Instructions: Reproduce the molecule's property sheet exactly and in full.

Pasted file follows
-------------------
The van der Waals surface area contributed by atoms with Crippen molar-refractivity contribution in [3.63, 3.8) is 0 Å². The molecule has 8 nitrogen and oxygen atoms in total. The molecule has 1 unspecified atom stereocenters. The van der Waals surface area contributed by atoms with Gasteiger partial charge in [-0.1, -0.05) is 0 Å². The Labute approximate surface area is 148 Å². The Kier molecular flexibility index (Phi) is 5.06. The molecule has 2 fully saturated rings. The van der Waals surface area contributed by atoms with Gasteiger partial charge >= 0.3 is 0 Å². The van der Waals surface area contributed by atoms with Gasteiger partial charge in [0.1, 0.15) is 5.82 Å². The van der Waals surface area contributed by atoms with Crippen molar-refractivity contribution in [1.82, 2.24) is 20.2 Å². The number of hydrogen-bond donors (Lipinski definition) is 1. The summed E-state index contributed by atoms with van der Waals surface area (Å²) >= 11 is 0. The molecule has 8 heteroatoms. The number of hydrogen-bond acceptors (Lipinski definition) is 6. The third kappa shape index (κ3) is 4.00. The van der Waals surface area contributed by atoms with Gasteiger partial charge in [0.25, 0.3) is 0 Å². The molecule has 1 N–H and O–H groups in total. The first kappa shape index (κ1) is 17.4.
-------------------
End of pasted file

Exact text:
The van der Waals surface area contributed by atoms with Crippen molar-refractivity contribution in [3.63, 3.8) is 0 Å². The molecule has 8 nitrogen and oxygen atoms in total. The molecule has 1 unspecified atom stereocenters. The van der Waals surface area contributed by atoms with Gasteiger partial charge in [-0.1, -0.05) is 0 Å². The Labute approximate surface area is 148 Å². The Kier molecular flexibility index (Phi) is 5.06. The molecule has 2 fully saturated rings. The van der Waals surface area contributed by atoms with Gasteiger partial charge >= 0.3 is 0 Å². The van der Waals surface area contributed by atoms with Gasteiger partial charge in [0.1, 0.15) is 5.82 Å². The van der Waals surface area contributed by atoms with Crippen molar-refractivity contribution in [1.82, 2.24) is 20.2 Å². The number of hydrogen-bond donors (Lipinski definition) is 1. The summed E-state index contributed by atoms with van der Waals surface area (Å²) >= 11 is 0. The molecule has 8 heteroatoms. The number of hydrogen-bond acceptors (Lipinski definition) is 6. The third kappa shape index (κ3) is 4.00. The van der Waals surface area contributed by atoms with Gasteiger partial charge in [0.25, 0.3) is 0 Å². The molecule has 1 N–H and O–H groups in total. The first kappa shape index (κ1) is 17.4.